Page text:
“I arose and dressed, even putting on my overcoat before going on deck. There did not appear to be any great excitement in the steerage quarters. I went to the top deck. No one attempted to stop me.

“Women and children only were allowed to come out of the steerage after that. Shortly before the last boat was launched I glanced toward the bridge and saw the chief officer place a revolver in his mouth and shoot himself. His body topped overboard. I waited for the last boat to leave and then jumped overboard myself. I was swimming not more than twenty feet from the ship when she upended and went down.
The Titanic did not break in two, though there were two explosions. I saw her propellers as she went under. The suction was small. A door from the wreck was flung near me and I grasped it with more than twenty others. We clung to that door for hours. One by one the others slipped off and sank.

The water after the sinking of the Titanic was dotted with persons and floating ice cakes. The cries and moans continued for hours. I cannot see why more could not have been rescued. It was 7 in the morning when I was picked up.”

Janson left on the Chicago & Northwestern Railway to-day for Swedeburg. Neb., where he has a brother.
__________________________________________
 
Mar 18, 2008
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>>Could I please be allowed to make a suggestion, which I pray will be followed: can't somebody do a book on all Scandinavians aboard Titanic? That would be so nice and convenient for everyone . . . yes . . .<<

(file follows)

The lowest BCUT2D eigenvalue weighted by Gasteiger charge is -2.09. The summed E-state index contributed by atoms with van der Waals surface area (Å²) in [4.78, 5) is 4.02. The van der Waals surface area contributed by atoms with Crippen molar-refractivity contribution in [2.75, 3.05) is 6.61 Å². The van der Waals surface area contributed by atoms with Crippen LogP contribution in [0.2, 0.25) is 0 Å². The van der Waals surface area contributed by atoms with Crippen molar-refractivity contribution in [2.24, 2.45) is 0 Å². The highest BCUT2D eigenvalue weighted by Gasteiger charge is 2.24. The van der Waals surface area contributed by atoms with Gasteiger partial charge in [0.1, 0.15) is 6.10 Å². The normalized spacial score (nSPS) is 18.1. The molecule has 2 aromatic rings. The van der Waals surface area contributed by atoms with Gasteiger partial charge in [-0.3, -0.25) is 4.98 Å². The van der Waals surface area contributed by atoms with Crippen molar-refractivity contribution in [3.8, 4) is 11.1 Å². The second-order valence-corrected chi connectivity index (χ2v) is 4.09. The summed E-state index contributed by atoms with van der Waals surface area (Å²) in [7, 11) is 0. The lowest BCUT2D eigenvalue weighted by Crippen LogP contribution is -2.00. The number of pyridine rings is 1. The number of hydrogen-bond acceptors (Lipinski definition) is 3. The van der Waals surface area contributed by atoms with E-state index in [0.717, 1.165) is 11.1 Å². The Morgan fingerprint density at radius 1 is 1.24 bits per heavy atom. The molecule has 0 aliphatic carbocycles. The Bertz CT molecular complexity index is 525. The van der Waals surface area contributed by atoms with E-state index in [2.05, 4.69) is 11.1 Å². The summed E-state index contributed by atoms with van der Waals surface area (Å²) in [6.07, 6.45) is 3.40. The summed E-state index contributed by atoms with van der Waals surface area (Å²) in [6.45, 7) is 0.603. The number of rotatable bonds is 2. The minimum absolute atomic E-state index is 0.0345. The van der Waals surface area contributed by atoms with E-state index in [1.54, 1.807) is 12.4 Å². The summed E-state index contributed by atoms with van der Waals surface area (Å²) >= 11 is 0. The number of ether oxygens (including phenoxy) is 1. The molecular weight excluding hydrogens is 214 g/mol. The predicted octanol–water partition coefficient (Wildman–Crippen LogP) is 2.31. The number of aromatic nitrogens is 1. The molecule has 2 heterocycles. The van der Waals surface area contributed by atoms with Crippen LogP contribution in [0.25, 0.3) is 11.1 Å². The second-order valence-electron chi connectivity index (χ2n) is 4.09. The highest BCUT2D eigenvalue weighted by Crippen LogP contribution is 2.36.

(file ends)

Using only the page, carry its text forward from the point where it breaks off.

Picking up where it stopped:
The only book at the moment I know which also has some stuff about the Scandinavians aboard is Titanic by Claes-Göran Wetterholm in Swedish language.
 
Feb 10, 2008
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As I mentioned earlier, I'm writing a book about the Swedes on the Titanic. Carl Olof Jansson was over 6 ft tall. Why are you interested in him?
Are you related somehow? I know where he was born. Some of those accounts were exaggerated. I would like to know what happened to another Karl Jansson/Johnson,who survived, the one who was 25 and from Killeberg, Sweden.
 

Sally@Hichens

Member
Apr 30, 2010
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Near Dorking, Surrey, England
Hi

I have been very interested about the swedish aboard Titanic as my husband is from Gotland. I think people would be interested to know that swedish was the second most spoken language after english. Tom, your article is very interesting. Have you any more like this?
 
Feb 10, 2008